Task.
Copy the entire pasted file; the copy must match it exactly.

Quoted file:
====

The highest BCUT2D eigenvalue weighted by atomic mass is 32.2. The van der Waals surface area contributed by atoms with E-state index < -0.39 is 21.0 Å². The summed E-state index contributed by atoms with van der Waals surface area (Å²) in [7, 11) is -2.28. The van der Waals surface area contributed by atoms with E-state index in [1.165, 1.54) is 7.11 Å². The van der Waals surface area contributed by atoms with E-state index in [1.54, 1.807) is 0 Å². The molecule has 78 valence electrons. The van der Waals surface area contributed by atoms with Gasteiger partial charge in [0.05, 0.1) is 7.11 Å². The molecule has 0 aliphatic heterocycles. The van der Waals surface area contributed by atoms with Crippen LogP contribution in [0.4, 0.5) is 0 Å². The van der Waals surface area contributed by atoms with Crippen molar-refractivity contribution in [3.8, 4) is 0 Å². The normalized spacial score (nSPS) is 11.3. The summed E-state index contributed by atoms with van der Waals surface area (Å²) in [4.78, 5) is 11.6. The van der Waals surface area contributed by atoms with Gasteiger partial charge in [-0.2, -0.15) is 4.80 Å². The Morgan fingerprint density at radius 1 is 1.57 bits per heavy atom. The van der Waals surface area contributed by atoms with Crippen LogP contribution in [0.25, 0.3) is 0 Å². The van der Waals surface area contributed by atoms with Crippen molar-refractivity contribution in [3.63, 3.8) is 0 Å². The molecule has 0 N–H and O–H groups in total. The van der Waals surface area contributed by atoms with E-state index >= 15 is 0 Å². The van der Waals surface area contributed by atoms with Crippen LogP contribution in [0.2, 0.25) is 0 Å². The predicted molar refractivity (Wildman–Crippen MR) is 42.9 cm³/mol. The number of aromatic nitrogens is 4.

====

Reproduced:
The highest BCUT2D eigenvalue weighted by atomic mass is 32.2. The van der Waals surface area contributed by atoms with E-state index < -0.39 is 21.0 Å². The summed E-state index contributed by atoms with van der Waals surface area (Å²) in [7, 11) is -2.28. The van der Waals surface area contributed by atoms with E-state index in [1.165, 1.54) is 7.11 Å². The van der Waals surface area contributed by atoms with E-state index in [1.54, 1.807) is 0 Å². The molecule has 78 valence electrons. The van der Waals surface area contributed by atoms with Gasteiger partial charge in [0.05, 0.1) is 7.11 Å². The molecule has 0 aliphatic heterocycles. The van der Waals surface area contributed by atoms with Crippen LogP contribution in [0.4, 0.5) is 0 Å². The van der Waals surface area contributed by atoms with Crippen molar-refractivity contribution in [3.8, 4) is 0 Å². The normalized spacial score (nSPS) is 11.3. The summed E-state index contributed by atoms with van der Waals surface area (Å²) in [4.78, 5) is 11.6. The van der Waals surface area contributed by atoms with Gasteiger partial charge in [-0.2, -0.15) is 4.80 Å². The Morgan fingerprint density at radius 1 is 1.57 bits per heavy atom. The van der Waals surface area contributed by atoms with Crippen LogP contribution in [0.25, 0.3) is 0 Å². The van der Waals surface area contributed by atoms with Crippen molar-refractivity contribution in [3.63, 3.8) is 0 Å². The molecule has 0 N–H and O–H groups in total. The van der Waals surface area contributed by atoms with E-state index >= 15 is 0 Å². The van der Waals surface area contributed by atoms with Crippen LogP contribution in [0.2, 0.25) is 0 Å². The predicted molar refractivity (Wildman–Crippen MR) is 42.9 cm³/mol. The number of aromatic nitrogens is 4.